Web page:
• Facilitate development of key messages, IEC materials for awareness raising,
  • Support      strengthening GBV information management and sharing with proper channels.    
  • Support the CO to accelerate implementation of activities funded through CERF and UNFPA Emergency Response Fund and engage with donors to raise additional programme funds in line with overarching vision and work plan.

  • Maintain solid working relationships; in collaboration with the UNFPA focal persons in the provinces for GBV Sub-working group coordination and GBV programming.    
  • Provide regular and comprehensive updates related to UNFPA’s progress to address GBV with the UN Country Team, GBV Sub-working groups, and other relevant actors.
  • Under the supervision of the UNFPA Deputy Representative, represent UNFPA in relevant working groups, including GBV sub working groups and other humanitarian coordination bodies to ensure that GBV programming issues are adequately considered in the context of the humanitarian response efforts. 

  • Ensure survivor-centered monitor of GBV programming to crisis affected populations.
  • Monitor UNFPA’s GBV programme activities by keeping a close record of activities, such as capacity building, expenditures and agreements made with local partners.
  • Prepare regular progress reports and document lessons learned and share with the relevant UNFPA Regional Office, and other units as necessary.
  • Support CO on reports and SitReps with GBV programming inputs, as required.

Capacity Development
  • Provide coaching to newly recruited staff and consultants, where appropriate on survivor centred GBV response programming in humanitarian settings.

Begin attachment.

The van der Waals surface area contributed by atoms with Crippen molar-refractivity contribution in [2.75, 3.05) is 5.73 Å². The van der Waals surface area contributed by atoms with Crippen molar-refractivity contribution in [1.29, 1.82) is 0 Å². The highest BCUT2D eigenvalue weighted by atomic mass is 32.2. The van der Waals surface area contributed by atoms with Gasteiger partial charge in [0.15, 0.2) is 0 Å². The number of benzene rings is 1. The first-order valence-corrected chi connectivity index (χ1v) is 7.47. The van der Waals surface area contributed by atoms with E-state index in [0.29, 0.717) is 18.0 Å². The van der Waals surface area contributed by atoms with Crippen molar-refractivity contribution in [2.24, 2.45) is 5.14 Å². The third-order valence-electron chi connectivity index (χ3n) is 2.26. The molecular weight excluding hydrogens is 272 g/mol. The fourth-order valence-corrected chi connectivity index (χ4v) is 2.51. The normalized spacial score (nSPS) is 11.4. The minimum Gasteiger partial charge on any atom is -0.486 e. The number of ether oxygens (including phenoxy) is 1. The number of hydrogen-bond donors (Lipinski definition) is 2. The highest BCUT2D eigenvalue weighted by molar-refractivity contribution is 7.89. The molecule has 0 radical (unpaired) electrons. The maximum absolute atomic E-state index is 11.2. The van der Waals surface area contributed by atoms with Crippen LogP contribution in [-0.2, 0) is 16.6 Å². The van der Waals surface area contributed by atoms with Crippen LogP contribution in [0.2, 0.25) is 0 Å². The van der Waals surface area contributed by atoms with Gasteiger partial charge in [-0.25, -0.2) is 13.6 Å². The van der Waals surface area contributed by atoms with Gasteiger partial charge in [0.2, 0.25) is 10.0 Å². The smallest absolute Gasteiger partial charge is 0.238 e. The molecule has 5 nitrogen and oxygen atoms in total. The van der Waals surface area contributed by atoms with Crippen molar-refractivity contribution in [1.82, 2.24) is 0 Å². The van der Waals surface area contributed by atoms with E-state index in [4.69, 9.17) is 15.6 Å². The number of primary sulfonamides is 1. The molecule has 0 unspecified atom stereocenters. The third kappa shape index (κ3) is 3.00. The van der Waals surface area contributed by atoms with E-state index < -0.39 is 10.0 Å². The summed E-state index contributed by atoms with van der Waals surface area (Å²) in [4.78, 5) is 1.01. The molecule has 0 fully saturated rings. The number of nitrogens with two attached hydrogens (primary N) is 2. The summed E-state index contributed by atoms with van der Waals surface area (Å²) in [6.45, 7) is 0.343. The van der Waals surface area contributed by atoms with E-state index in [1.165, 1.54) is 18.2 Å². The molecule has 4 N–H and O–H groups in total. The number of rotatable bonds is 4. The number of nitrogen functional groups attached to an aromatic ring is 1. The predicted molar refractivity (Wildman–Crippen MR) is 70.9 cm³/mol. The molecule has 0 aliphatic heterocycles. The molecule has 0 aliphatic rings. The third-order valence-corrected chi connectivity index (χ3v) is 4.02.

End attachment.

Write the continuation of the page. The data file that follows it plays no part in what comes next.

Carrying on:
• Coach and build capacity of relevant staff members as well as staff of implementing partners responding to emergency/humanitarian crises on GBV Guiding principles as well as key GBV in emergencies programming tools, as needed.

Qualifications and Skills required:
  • Advanced technical degree with specialization in areas such as social work, public health, gender, law/human rights, international relations, and/or other related social science disciplines.
  • 7 to 10 years of specialized experience addressing GBV at the international level; experience in this field in a humanitarian context a requirement.
  • Demonstrated leadership and management experience within a multinational and multicultural environment.
  • Demonstrated experience of designing and implementing GBV response programming in humanitarian context.
  • Proficiency in English required. Knowledge of Pakistan context and regional languages desirable